The Storm Prediction Center has posted a MODERATE RISK of severe storms for parts of the Midsouth on Tuesday.
This storm system is very potent, and the reason the risk is higher to the west of the Tennessee Valley is pretty simple: instability and shear will be more balanced near the Mississippi River Tuesday afternoon through Tuesday night than it will be as the system advances into North Alabama and Southern Middle Tennessee.
As this system moves northeast (rapidly) into the Tennessee Valley on Wednesday morning, our primary risk will be strong, straight line winds in excess of 60-70 MPH; however, given the nature of the system and the strength of the wind field in the lower atmosphere, there is at least some tornado threat between 2 AM and 10 AM Wednesday. (The graphic above only represents the storm risk through 6 AM Wednesday; the risk is SLIGHT for North Alabama and Southern Tennessee during the day Wednesday.)
This is a forecast for a threat of storms over a broad area; we cannot be specific about an individual town, community, or county because the thunderstorms happen on a different time and space scale than the bigger system producing them.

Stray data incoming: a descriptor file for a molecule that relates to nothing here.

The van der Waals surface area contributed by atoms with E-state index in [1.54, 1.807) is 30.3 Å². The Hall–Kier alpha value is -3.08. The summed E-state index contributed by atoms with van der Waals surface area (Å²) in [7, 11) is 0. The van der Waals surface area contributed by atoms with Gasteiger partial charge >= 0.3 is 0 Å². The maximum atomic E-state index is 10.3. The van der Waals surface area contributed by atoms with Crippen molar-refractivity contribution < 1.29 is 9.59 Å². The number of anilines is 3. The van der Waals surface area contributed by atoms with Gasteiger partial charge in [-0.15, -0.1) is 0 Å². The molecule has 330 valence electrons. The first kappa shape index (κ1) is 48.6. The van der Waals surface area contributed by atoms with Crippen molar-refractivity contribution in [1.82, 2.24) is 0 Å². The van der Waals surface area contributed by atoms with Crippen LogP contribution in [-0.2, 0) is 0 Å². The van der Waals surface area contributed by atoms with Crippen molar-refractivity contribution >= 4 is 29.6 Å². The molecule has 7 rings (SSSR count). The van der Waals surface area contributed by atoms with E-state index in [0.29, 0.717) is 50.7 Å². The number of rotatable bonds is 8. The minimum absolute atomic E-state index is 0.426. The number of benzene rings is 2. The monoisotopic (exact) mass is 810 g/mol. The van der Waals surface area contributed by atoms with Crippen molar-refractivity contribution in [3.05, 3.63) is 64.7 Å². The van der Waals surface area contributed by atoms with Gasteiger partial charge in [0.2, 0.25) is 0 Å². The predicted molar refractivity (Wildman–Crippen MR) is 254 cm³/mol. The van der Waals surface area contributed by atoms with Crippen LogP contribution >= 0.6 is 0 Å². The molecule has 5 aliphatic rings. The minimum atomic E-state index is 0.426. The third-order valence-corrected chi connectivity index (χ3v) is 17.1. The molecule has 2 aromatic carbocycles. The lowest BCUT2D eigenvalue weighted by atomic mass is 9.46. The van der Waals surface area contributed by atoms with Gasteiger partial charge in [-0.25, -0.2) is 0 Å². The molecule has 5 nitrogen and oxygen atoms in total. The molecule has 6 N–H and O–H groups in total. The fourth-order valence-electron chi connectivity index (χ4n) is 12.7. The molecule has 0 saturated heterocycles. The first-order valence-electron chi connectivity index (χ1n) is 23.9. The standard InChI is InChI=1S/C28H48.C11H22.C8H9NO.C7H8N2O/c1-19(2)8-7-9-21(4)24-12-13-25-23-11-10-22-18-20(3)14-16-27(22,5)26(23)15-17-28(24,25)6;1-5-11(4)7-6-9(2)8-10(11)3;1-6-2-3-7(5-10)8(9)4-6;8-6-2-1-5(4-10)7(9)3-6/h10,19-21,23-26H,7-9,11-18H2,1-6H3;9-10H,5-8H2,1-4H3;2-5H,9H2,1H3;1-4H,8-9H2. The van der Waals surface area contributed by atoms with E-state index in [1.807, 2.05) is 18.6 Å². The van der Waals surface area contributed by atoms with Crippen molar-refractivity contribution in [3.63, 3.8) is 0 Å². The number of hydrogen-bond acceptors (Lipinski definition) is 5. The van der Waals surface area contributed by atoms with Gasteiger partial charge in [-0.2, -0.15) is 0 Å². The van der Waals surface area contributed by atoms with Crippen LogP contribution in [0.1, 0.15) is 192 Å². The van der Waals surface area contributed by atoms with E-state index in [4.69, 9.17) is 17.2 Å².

The storm system is like an 18-wheeler traveling down the interstate. It’s easy to pick out the path and time the system, but it’s a lot harder to know how the freight in the trailer will shift when that truck speeds up, slows down, or hits a pot hole. In other words, the small-scale things that enhance or interfere with individual thunderstorm development are tracked and forecast on a scale of minute to an hour or two. That’s why you should be ready in case a warning is issued for your community. Have a NOAA weather radio handy tomorrow night into Wednesday morning, and there are a number of other ways to stay informed as well.
We’ll be here to keep you updated!